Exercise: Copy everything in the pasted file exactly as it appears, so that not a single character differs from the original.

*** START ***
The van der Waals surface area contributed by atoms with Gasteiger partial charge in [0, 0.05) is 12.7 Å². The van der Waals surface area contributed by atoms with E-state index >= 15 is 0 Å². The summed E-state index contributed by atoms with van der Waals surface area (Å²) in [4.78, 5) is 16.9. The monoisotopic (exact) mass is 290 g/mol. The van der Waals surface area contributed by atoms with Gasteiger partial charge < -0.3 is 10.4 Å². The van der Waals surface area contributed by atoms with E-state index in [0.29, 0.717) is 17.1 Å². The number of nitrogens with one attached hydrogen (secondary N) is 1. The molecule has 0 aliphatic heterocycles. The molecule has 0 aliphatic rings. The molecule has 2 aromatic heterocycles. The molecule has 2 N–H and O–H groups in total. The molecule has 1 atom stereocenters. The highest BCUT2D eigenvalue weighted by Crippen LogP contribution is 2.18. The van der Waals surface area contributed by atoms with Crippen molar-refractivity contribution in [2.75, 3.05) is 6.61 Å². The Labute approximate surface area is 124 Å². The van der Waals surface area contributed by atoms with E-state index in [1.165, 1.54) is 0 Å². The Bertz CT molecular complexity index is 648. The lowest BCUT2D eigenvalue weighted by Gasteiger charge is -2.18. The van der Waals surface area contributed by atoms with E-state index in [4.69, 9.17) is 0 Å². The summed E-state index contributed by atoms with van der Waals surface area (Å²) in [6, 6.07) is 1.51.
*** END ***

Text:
The van der Waals surface area contributed by atoms with Gasteiger partial charge in [0, 0.05) is 12.7 Å². The van der Waals surface area contributed by atoms with E-state index >= 15 is 0 Å². The summed E-state index contributed by atoms with van der Waals surface area (Å²) in [4.78, 5) is 16.9. The monoisotopic (exact) mass is 290 g/mol. The van der Waals surface area contributed by atoms with Gasteiger partial charge < -0.3 is 10.4 Å². The van der Waals surface area contributed by atoms with E-state index in [0.29, 0.717) is 17.1 Å². The number of nitrogens with one attached hydrogen (secondary N) is 1. The molecule has 0 aliphatic heterocycles. The molecule has 0 aliphatic rings. The molecule has 2 aromatic heterocycles. The molecule has 2 N–H and O–H groups in total. The molecule has 1 atom stereocenters. The highest BCUT2D eigenvalue weighted by Crippen LogP contribution is 2.18. The van der Waals surface area contributed by atoms with Crippen molar-refractivity contribution in [2.75, 3.05) is 6.61 Å². The Labute approximate surface area is 124 Å². The van der Waals surface area contributed by atoms with E-state index in [1.165, 1.54) is 0 Å². The Bertz CT molecular complexity index is 648. The lowest BCUT2D eigenvalue weighted by Gasteiger charge is -2.18. The van der Waals surface area contributed by atoms with E-state index in [4.69, 9.17) is 0 Å². The summed E-state index contributed by atoms with van der Waals surface area (Å²) in [6, 6.07) is 1.51.